SJM Holdings 1Q22 loss widens, cash burn seen as worrying

grand lisboa palace

SJM Holdings reported a doubling in its 1Q22 net loss and analysts said its cash burn remains a concern with a critical need to shore up liquidity.

The loss attributable to owners of the company came in at HK$1.28 billion, compared with a loss of $647 million a year earlier. The loss at the adjusted EBITDA level widened to $474 million, from $319 million. Analysts at Bernstein said the EBITDA loss was an improvement from the prior quarter and better than its consensus. But the figure didn’t include some $132 million in pre-opening expenses related to the Grand Lisboa Palace.

“Including the pre-opening expenses, the EBITDA loss would have been more than $600 million, (closer to our estimate), Bernstein said, adding it’s the only operator not to achieve EBITDA breakeven since the borders reopened with China in September 2020.

Gross gambling revenue fell 4.2 percent to $2.54 billion.

The company said VIP gross gambling revenue fell 29 percent to $344 million, while mass gaming revenue edged up 0.3 percent to $2.05 billion. Slot machine gross revenue was up 19.5 percent to $139 million. 

“Inbound tourism is still being profoundly impacted by the COVID-19 pandemic,” said vice chairman and CEO Ambrose So. “Given our confidence, however, in the eventual recovery of Macau tourism and in SJM’s prospects for obtaining a new concession extending beyond 2022, we have continued to introduce additional elements in retailing and F&B at our new Grand Lisboa Palace, whilst focusing on cost controls and efficiency.” 

The company opened the Grand Lisboa Palace in July last year. The resort generated total revenue of $271 million in the quarter, with gaming accounting for $156 million. Its adjusted property EBITDA was a loss of $216 million after adjusting for pre-opening expenses. 

The group’s Macau Peninsula hotel, the Grand Lisboa reported gross revenue of $592 million, with GGR accounting for $551 million. That’s down from $585 million in the year-ago quarter.

Adjusted property EBITDA narrowed to a loss of $128 million, compared with $143 million the prior year. 

SJM, which is seen as the weakest of Macau’s six operators in terms of financial strength, in part due to the costs associated with the Grand Lisboa Palace, said it had cash and available funds of $1.75 billion and debt of $22.81 billion at the end of the quarter.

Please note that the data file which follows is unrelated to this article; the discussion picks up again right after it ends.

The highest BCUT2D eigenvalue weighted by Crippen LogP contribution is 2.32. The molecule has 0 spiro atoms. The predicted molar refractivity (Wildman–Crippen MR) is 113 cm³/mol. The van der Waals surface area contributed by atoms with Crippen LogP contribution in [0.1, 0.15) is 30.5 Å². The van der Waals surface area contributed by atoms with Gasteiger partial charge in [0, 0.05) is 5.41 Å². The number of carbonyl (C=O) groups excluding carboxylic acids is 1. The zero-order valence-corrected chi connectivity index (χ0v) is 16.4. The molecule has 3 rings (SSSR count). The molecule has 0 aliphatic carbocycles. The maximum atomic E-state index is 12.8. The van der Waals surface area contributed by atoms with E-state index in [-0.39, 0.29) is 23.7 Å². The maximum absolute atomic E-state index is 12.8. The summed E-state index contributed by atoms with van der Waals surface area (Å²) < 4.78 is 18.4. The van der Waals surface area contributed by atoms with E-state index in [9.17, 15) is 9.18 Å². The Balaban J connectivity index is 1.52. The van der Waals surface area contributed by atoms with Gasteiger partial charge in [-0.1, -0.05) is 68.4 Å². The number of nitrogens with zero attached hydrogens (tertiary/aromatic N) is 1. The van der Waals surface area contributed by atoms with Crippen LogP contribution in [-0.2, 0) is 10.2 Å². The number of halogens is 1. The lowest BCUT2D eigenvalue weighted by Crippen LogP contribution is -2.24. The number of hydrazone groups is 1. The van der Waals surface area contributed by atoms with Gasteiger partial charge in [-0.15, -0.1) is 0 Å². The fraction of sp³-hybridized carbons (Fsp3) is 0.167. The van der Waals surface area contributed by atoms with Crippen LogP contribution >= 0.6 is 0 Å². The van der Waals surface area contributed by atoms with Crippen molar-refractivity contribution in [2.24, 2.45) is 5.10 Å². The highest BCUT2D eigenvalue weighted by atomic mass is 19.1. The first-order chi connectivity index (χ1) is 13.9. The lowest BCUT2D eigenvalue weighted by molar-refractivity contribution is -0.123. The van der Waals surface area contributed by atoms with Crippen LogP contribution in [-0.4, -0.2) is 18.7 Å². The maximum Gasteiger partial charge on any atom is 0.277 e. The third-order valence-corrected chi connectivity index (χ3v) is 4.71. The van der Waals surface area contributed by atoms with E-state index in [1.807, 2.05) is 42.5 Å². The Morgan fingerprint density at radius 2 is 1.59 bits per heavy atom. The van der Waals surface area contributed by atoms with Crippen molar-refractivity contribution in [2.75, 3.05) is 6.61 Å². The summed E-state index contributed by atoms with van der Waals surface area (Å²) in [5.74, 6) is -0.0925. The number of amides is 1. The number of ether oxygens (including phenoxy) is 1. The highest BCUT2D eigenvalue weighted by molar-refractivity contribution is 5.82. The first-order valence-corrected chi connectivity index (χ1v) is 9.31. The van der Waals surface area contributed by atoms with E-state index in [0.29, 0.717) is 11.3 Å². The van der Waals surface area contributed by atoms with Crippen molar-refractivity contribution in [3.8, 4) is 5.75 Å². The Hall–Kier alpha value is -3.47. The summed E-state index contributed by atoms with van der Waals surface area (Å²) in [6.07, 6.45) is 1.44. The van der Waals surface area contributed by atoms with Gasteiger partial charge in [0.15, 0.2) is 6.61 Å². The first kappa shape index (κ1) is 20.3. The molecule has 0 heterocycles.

It said it extended the maturity of its syndicated banking facilities in February and expects to complete refinancing of these facilities this quarter. 

“SJM is still finalizing the refinancing of its bank debt (management expect this to be done in Q2); however, the continued delays raise concerns and SJM faces some liquidity risk if the business environment does not improve materially in the near term,” Bernstein said.

“Management has indicated that a standby loan facility of up to HK$5bn may be forthcoming from controlling shareholder STDM but no details were provided. SJM hopes to increase the bank financing to HK$ 19bn (from existing $13.3bn) which would give the company increased liquidity,” it said.

The company currently has sufficient liquidity on hand for three to four months, the analysts said.

The group said its satellite casinos saw GGR fall 12.4 percent to $1.48 billion, although they posted positive adjusted property EBITDA of $34 billion. 

SJM did gain some market share in the quarter to 14.7 percent, which was up 1.8 percent from 4Q21. However, Bernstein said the gains were mainly due to an improvement at Grand Lisboa and self-promoted casinos than the Macau flagship, which only edged up 20 basis points in terms of market share.

“Opening into the current market has been tough and has led to continued cash bleed that will not let up in the near term,” Bernstein said.